It’s true what they say about a bad cut-it can be quite traumatic. That applies not only to hair, but also food. Cutting your ingredients the right way is essential if you want a great end product. Here are the most common “cuts.”
- Chop-To cut into bite-sized pieces with quick, heavy blows of the knife.
- Cube-To cut into little cubes that are usually ½ -1 inch.
- Dice-To cut into really tiny cubes that are anywhere from ¼’ to 1/8 of an inch.
- Grate-To take a large piece of something and make it smaller by rubbing against a coarse surface. Usually requires some type of grater.
- Julienne-To cut into long skinny strips that are 2 inches long and 1/16th of an inch wide.
- Mash-To make food soft by crushing, beating or squeezing with a fork or masher.
- Mince-To finely cut something as small as possible using a knife, grinder, blender or food processor.
- Pare-To cut off the outside covering of items such as potatoes and apples.
- Peel-To strip the outer covering of foods like oranges and grapefruits.
- Score-To make shallow or deep cuts in a decorative pattern with a point or knife. This allows food to cook more evenly.
- Shred-To cut into very fine strips or pieces.
- Slice-To cut into even slices, many times across the grain.
- Snip-To cut into small uniform lengths using kitchen shears.
Once you have your food prepped and ready to go, it’s important to cook it the right way. Here’s what all those fancy cooking terms really mean:
- Bake-To cook in the oven.
- Blanch-To plunge food into boiling water for a few seconds (up to a minute or two) and then immediately place in cold water. This is used to loosen skin, brighten color and enhance flavor.
- Braise-To cook in a small amount of liquid in order to concentrate flavor.
- Broil-To cook close to a direct heat source. This will cook your meat quickly and give a nice brown exterior.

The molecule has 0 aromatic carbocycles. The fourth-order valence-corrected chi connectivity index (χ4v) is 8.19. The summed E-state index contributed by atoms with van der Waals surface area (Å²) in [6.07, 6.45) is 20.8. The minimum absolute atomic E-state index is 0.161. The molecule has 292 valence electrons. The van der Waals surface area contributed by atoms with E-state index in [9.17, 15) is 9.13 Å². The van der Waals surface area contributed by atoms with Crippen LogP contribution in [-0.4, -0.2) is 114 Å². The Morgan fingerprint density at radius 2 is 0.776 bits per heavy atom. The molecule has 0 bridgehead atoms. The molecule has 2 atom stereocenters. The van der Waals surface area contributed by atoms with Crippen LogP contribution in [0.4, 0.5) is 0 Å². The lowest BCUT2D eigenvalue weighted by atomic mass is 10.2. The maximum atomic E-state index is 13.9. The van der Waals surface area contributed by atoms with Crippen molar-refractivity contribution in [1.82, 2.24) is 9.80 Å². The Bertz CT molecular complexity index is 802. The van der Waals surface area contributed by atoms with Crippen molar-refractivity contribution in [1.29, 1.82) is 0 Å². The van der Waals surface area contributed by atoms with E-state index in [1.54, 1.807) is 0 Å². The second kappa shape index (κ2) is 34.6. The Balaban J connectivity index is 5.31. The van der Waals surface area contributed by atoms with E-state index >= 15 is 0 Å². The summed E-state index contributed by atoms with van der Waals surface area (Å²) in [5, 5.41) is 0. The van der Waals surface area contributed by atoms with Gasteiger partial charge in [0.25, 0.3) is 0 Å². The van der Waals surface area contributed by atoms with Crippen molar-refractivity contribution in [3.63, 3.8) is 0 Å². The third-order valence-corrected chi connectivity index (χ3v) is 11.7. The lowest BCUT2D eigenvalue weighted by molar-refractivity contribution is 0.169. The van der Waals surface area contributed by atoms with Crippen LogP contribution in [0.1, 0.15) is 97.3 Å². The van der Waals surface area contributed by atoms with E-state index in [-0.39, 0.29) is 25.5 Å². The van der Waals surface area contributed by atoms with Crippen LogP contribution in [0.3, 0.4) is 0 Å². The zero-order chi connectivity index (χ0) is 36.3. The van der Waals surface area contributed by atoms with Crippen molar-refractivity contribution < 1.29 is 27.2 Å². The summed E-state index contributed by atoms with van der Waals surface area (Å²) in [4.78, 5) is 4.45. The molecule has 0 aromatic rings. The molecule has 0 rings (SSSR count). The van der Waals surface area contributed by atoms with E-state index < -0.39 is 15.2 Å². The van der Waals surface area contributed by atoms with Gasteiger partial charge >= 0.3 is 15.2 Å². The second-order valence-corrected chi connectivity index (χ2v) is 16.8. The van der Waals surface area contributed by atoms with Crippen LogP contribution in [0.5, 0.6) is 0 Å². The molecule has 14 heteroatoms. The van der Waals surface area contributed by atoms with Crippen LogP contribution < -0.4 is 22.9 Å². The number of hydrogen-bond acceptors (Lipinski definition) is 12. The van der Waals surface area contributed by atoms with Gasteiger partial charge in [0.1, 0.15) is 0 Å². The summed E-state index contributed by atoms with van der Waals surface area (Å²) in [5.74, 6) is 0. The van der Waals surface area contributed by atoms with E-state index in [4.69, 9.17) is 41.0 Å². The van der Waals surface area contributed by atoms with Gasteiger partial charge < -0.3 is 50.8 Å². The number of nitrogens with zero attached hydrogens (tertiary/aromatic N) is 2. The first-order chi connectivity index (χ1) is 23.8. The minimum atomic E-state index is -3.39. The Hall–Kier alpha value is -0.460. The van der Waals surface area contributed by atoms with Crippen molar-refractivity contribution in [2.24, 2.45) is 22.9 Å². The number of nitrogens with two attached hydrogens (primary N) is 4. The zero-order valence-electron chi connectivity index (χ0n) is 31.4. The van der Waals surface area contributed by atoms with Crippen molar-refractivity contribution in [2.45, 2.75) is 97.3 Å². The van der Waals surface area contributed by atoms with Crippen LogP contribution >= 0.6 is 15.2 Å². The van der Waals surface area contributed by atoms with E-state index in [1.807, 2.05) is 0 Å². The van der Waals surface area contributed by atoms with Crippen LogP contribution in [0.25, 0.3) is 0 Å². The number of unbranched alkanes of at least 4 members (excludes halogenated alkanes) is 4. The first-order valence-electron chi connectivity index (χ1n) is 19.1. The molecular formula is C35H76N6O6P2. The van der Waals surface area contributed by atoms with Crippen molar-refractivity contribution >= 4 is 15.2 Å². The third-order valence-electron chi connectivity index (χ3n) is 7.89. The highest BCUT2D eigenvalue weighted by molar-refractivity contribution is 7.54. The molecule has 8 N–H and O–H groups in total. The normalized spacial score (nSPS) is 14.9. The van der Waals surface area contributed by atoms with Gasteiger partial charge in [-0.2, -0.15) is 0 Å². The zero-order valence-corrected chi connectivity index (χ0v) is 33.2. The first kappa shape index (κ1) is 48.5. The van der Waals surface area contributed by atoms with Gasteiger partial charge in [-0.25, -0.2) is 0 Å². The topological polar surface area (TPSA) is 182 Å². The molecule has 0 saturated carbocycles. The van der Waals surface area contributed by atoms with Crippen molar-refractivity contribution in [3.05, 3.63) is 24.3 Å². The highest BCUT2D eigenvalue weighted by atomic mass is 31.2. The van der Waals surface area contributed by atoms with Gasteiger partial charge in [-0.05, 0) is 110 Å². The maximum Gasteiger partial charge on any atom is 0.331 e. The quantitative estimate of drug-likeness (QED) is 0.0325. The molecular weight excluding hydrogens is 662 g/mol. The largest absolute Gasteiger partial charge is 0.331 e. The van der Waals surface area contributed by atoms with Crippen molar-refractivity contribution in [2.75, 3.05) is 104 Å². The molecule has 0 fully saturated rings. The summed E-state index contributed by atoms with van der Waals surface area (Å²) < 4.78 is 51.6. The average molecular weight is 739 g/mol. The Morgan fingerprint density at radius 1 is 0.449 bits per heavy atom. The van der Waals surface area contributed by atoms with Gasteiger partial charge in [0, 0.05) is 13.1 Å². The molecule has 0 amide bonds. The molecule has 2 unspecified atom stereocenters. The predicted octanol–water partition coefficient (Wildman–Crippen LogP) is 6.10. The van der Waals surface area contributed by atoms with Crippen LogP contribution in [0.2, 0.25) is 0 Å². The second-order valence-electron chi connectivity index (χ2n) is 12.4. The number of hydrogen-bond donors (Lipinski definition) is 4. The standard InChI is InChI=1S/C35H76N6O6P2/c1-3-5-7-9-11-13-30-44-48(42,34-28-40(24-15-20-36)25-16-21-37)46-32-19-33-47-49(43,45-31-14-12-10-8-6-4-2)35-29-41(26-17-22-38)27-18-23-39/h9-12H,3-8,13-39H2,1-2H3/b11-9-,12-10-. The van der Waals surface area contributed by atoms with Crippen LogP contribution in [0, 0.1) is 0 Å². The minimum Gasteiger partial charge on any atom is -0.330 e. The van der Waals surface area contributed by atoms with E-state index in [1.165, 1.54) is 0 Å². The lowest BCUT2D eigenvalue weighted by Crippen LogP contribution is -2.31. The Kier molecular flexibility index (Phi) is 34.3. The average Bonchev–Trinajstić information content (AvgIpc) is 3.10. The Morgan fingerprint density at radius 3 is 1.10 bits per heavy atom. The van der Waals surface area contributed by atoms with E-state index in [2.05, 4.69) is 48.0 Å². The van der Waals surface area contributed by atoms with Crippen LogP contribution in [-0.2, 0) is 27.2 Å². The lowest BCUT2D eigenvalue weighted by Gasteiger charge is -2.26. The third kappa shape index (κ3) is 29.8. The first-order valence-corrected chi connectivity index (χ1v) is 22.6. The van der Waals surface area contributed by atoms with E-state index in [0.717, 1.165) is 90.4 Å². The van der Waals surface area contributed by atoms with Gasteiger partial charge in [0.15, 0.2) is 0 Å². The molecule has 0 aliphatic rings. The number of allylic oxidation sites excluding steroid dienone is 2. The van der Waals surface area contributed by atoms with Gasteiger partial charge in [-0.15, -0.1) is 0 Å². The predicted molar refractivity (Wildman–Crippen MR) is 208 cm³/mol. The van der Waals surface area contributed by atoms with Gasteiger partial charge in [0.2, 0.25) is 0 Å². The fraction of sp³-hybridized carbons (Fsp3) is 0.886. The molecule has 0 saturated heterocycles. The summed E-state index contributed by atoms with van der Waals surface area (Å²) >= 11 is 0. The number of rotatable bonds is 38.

- Grill-To cook above a heat source (gas, charcoal, wood) in the open air.
- Pan-fry-To cook larger pieces of food in a small amount of hot fat, turning only once or twice.
- Parboil-To cook partially in boiling water.
- Poach-To cook in a shallow pan of water that is just below boiling.
- Reduce-To cook liquids down so that some of the water evaporates.
- Roast-To cook, uncovered, in an oven with the goal to produce a well-browned exterior and moister cooked interior. No liquid should contact item being roasted.
- Sear-To cook quickly over a high heat so that juices are sealed inside. Can be done in very hot oven, under a broiler or in a skillet.
The Other Terms
There are few other terms that you need know if you want to make it in the kitchen:
- Al dente-Usually used to describe how to cook pasta. It is when pasta is cooked for shorter period of time so it has a slight resistance when chewed. Fresh pasta can’t be cooked this way, as it is too soft to start with.
- Beat-To blend quickly in order to add as much air as possible so that the end result is smooth.
- Cream-To work a fat against the side of the bowl until smooth adding tiny air bubbles to the mix. Many times sugar is also included.
- Drizzle-To pour a liquid over a food in a thin stream.
- Fold-To incorporate a delicate substance, such as whipped cream or beaten egg whites, into another substance without releasing air bubbles. Cut down through mixture with spoon, whisk, or fork; go across bottom of bowl, up and over, close to surface. The process is repeated, while slowing rotating the bowl, until the ingredients are thoroughly blended.
- Resting-To allow a roasted meat or turkey to sit for 20-30 after removing from the oven before slicing. Loosely cover item with foil to maintain heat.
- Sift-To shake through a fine sieve to combine dry ingredients.
Now it's time to start mastering the cooking language so head to your kitchen and get cooking. Bon Appetite!